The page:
This is the one. This is the post where we finally extract ourselves from the seemingly inescapable vortex of Santa María del Tule.
Don’t get too excited. We only drove a few kilometres down the road.
Conveniently, there were some pretty amazing things just a few kilometres down the road.
First stop. Monte Alban.
We’d already looked at a lot of ruins. But it would be rude not to stop at this famous site.
Spectacular. But that was just the start of the day. The whole time we had been in Oaxaca Emma had been muttering about ‘Hierve el Agua’. But we’d decided to wait and visit there on the way out of town.
After 8 weeks of listening to Emma go on about it (and she does go on). It had better be good. Really good.
Hierve el Agua is a series of ‘petrified’ stone waterfalls, formed as mineral rich waters bubble up from the ground below and deposit their minerals and they flow over the edge of a cliff.
It functions in the same manner as a cave systems forms all the amazing underground shapes beneath the ground. Only on the surface. On a clifftop. Overlooking a spectacular valley.
I ask, what is there not to like about this one?
Well, potentially the crowds, but we were there mid week and it wasn’t too busy when we arrived, mostly because the sun was going fast and the day was getting a bit too cool for that swimming about malarky.
Not wanting to miss the opportunity for a sunset dip on a cliff-top natural infinity pool, we donned our bathing suits and joined the last of the day’s visitors for a chilly swim. We were pleasantly surprised to find that the water temperature was a lot warmer than the air temperature.
We were a little disappointed to find out that the two larger pools for swimming were actually man-made—with walls added to dam the flow of water. (Without those, we suspect you would have been lucky to get your ankles wet in any of the natural pools that were forming.)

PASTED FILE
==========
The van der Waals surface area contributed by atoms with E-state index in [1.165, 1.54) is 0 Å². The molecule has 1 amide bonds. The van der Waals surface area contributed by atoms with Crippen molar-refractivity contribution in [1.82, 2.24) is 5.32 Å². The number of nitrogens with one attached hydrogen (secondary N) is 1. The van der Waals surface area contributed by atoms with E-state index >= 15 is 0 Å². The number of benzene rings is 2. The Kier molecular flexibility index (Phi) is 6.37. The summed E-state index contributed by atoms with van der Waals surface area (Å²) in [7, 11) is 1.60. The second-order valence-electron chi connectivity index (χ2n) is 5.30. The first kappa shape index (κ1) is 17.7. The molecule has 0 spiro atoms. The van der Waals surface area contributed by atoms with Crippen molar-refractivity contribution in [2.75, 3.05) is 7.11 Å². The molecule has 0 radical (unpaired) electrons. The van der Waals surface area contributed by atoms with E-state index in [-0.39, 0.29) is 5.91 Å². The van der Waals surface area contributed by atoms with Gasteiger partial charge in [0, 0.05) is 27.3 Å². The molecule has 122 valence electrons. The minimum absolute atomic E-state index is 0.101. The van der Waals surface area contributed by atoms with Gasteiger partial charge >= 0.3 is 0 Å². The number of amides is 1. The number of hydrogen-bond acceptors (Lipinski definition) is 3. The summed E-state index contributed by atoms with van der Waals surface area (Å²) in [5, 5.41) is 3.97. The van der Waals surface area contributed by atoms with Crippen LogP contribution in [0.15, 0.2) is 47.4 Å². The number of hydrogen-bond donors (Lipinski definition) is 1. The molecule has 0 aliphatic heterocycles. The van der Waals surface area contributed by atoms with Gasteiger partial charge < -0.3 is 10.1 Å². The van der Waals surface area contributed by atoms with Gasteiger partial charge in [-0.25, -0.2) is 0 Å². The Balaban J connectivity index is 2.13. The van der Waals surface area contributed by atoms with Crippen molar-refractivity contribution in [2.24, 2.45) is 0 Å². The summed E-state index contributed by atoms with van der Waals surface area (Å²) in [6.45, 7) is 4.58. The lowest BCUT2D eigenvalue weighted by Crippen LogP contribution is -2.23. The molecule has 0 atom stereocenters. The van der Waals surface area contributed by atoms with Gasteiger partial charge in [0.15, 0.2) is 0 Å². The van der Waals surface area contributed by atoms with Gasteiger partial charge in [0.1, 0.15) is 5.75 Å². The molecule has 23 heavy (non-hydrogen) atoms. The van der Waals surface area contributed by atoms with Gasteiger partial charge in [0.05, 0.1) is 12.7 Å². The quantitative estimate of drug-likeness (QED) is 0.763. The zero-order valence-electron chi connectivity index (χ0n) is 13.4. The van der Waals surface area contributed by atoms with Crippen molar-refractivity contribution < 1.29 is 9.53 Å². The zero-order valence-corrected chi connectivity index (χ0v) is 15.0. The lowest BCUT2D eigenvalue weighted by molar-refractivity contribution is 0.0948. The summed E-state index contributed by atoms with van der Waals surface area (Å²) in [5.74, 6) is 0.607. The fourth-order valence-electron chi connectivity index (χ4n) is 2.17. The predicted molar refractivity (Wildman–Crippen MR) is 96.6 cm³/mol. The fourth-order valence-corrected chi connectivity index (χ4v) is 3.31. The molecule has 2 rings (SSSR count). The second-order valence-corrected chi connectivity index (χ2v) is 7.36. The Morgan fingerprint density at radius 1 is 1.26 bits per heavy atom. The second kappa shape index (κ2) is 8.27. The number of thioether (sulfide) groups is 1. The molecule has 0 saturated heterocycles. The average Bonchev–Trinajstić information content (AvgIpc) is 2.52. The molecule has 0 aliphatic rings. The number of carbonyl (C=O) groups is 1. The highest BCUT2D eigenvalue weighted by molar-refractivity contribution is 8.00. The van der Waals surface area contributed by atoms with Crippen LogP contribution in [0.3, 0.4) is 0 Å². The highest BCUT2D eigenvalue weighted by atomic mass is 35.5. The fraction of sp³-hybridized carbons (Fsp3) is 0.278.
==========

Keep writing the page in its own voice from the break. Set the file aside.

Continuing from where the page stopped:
But who are we to complain. The place is spectacular.
We set up our tent on a cliff edge with a view of the pools from high above and waited for it to get dark for a bit of stargazing.
It looked like some other visitors had the same idea, but they headed down to the pools after dark with torches to light up the trees and the pools for their night-time shots.
Distant storms added a touch of colour to the skies and made this one of our favourite views from a camp spot on the trip so far.
Emma even managed to drag herself out of bed bright and early to catch sunrise (and a few more photos in the pre-dawn light).
Well, that was until some guy showed up and dumped one of his cameras on a tripod right in the middle of everything. This was in order to shoot a time-lapse while he took photos of his girlfriend doing yoga with his other camera.
Being New Zealanders, rather than giving them a piece of our minds, we wished them a good morning in the best passive aggressive tone we could muster and carried on with our day.
But anyway, if you see any photos online that look quite a bit like the one above, (but without the tripod) and they are accompanied by thousands of photos of a girl doing yoga from every possible angle… Please bear in mind that guy is, in fact, a complete and utter tosser.
Luckily the view from far enough away that you couldn’t see the couple on their yoga photoshoot was also spectacular.
Unbelievably, we actually stuck to our plan to leave Oaxaca state and only spent a few hours in the morning wandering around and enjoying the scenery before heading to the next destination… Chiapas.
Ok, so we didn’t rush away too fast, we stayed for a delicious pancake breakfast from our clifftop balcony view over the infinity pools. Like a luxury hotel, but you make your own pancakes and there’s no tiny toiletries or cable tv. (Although there was a view of some guy who was still taking photos of his girlfriend doing yoga…)
But, after a late start driving, we genuinely, seriously, unbelievably headed south out of Oaxaca state!